THE CENTRAL PARK FIVE is the first Ken Burns documentary I’ve ever seen and it was not what I expected at all. I’d heard all the praise over 6-hours docs about baseball and the Civil War, so I was little hesitant. I’m happy (if happy can even be used when talking about this case) that this particular film will be the first thing I think about when folks mention the acclaimed documentarian. I can’t forget to mention that Sarah Burns, Ken Burns’ daughter, co-directed the film with him. This important fact seemed to slip in the cracks when the film screened at Cannes and all anyone could talk about was how there were so few female directors in the lineup. It was absolutely fitting that Sarah introduced the film as it originated from her college thesis and book on the case, saying “I hope this makes you angry too.” I learned about the case literally from watching the doc and it was fantastically frightening and frustrating. In addition to unearthing a little more about U.S. history, the story stays with you due to the fact the directing team opted to let the five men accused speak for themselves instead of traditional objective narration. THE CENTRAL PARK FIVE serves as more of a reflection since the once incarcerated teens are now free adults, but it also is a reminder of how dangerous it is to be a man of color in this country. Yes, I did leave the theater angry but assured too that a new generation will learn this story and get angry too. Look out for the film which is coming to a PBS affiliate near you.


A story set in Saudi Arabia and focused on the experiences of a young girl who challenges her country’s traditions. (via IMDb.com)

Many of the films I saw at the fest have been building buzz since screening at Toronto last week. However, there is one in particular that has been keeping a low profile. I immediately listed this film on my must-see list the second I read the program description. Are you ready for this? WADJDA is the first film shot entirely on location in Saudi Arabia by a Saudi Arabian female director. I think that alone was enough to pack the premiere screening, which I did not make it into. I wasn’t mad though. It was so inspiring to see a smaller story attracting the same level of buzz as the bigger studio films. The film reeled me in with its simplicity and complexity. I didn’t see it as a political statement about women’s roles in Saudi Arabia, but instead a well-constructed tale of a girl who just wants a bike of her own. I ran into director Haifaa Al-Mansour while I was working and we spoke about how the constraints of her production (she had to rehearse with actors via radio from inside a van due to men and women not being allowed in the same room) led to a tight script that resonates across cultures. There aren’t public movie theaters in Saudi Arabia, so I’m anxious to see what lies ahead for this inspiring film both abroad and in the States.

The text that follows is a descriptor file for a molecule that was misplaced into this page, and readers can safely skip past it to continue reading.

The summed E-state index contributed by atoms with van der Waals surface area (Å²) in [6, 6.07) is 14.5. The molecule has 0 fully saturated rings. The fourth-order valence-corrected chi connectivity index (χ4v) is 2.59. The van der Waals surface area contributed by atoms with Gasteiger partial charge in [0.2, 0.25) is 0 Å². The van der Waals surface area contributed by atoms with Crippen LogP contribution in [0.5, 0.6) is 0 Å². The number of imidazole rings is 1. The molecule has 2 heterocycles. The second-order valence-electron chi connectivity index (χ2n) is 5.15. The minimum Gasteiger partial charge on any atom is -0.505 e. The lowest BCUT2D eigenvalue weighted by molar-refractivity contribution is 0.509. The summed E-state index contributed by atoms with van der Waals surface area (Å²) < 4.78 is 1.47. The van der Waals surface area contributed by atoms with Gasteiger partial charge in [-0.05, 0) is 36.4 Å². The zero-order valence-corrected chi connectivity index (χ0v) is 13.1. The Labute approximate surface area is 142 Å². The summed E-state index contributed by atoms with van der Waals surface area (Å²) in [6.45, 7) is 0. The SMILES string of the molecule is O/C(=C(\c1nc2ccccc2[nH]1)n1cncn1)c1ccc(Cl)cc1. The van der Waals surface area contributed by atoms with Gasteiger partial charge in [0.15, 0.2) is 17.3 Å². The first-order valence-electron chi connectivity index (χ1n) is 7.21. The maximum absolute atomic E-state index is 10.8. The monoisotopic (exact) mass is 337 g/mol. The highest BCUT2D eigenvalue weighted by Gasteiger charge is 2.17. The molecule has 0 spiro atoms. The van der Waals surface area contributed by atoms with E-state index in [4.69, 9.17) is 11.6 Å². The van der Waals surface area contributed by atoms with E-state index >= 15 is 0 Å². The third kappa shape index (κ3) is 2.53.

If you’re able to, I highly recommend applying for the DOG program. Telluride is a pretty exclusive festival and even housing/transportation to the beautiful mountain town takes serious planning. Working as a PA makes the event much more meaningful too. Imagine sitting with hundreds of people who love film as much as you do in a high gym that you spent weeks assembling into a celestial theater dubbed “The Galaxy”? I could go on and on about the friendships, the mountain view, and unique experience you’ll add to your budding or veteran resume. They say a little hard work never killed anybody. Well, I’d even say that a lot of manual menial labor can jolt you back to life. At least it did for me. If you want to know more, visit the Telluride site HERE for festival video clips and HERE for the DOG application. Also, feel free to shoot me any questions below in the comments section.